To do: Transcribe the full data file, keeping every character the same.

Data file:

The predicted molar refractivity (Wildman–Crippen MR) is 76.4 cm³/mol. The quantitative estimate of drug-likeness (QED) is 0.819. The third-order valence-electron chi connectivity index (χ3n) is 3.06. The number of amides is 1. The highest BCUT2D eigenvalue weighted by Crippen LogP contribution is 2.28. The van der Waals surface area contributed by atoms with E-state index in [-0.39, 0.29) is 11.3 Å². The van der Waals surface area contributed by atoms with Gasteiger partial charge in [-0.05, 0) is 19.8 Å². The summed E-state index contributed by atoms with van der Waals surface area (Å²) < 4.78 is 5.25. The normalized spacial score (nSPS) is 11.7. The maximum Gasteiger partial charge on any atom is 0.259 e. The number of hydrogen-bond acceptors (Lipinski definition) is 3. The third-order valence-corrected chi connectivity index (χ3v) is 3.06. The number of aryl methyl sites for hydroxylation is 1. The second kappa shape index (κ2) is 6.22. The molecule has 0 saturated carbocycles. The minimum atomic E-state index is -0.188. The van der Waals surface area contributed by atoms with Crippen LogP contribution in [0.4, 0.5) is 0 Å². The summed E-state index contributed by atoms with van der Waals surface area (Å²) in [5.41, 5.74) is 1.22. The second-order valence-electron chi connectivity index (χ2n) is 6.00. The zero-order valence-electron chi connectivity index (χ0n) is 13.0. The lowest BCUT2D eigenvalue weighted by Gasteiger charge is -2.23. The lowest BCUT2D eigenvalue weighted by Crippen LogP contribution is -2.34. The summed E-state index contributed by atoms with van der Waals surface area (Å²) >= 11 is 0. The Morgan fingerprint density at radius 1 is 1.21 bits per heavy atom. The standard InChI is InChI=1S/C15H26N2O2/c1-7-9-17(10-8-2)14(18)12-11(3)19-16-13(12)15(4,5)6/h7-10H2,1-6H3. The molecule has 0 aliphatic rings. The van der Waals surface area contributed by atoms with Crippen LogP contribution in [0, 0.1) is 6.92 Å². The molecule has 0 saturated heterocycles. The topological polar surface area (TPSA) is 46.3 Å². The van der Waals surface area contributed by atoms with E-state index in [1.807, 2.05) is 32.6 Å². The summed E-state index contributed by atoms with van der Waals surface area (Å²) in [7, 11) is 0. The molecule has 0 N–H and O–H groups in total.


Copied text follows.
The predicted molar refractivity (Wildman–Crippen MR) is 76.4 cm³/mol. The quantitative estimate of drug-likeness (QED) is 0.819. The third-order valence-electron chi connectivity index (χ3n) is 3.06. The number of amides is 1. The highest BCUT2D eigenvalue weighted by Crippen LogP contribution is 2.28. The van der Waals surface area contributed by atoms with E-state index in [-0.39, 0.29) is 11.3 Å². The van der Waals surface area contributed by atoms with Gasteiger partial charge in [-0.05, 0) is 19.8 Å². The summed E-state index contributed by atoms with van der Waals surface area (Å²) < 4.78 is 5.25. The normalized spacial score (nSPS) is 11.7. The maximum Gasteiger partial charge on any atom is 0.259 e. The number of hydrogen-bond acceptors (Lipinski definition) is 3. The third-order valence-corrected chi connectivity index (χ3v) is 3.06. The number of aryl methyl sites for hydroxylation is 1. The second kappa shape index (κ2) is 6.22. The molecule has 0 saturated carbocycles. The minimum atomic E-state index is -0.188. The van der Waals surface area contributed by atoms with Crippen LogP contribution in [0.4, 0.5) is 0 Å². The summed E-state index contributed by atoms with van der Waals surface area (Å²) in [5.41, 5.74) is 1.22. The second-order valence-electron chi connectivity index (χ2n) is 6.00. The zero-order valence-electron chi connectivity index (χ0n) is 13.0. The lowest BCUT2D eigenvalue weighted by Gasteiger charge is -2.23. The lowest BCUT2D eigenvalue weighted by Crippen LogP contribution is -2.34. The summed E-state index contributed by atoms with van der Waals surface area (Å²) >= 11 is 0. The Morgan fingerprint density at radius 1 is 1.21 bits per heavy atom. The standard InChI is InChI=1S/C15H26N2O2/c1-7-9-17(10-8-2)14(18)12-11(3)19-16-13(12)15(4,5)6/h7-10H2,1-6H3. The molecule has 0 aliphatic rings. The van der Waals surface area contributed by atoms with Crippen LogP contribution in [0, 0.1) is 6.92 Å². The molecule has 0 saturated heterocycles. The topological polar surface area (TPSA) is 46.3 Å². The van der Waals surface area contributed by atoms with E-state index in [1.807, 2.05) is 32.6 Å². The summed E-state index contributed by atoms with van der Waals surface area (Å²) in [7, 11) is 0. The molecule has 0 N–H and O–H groups in total.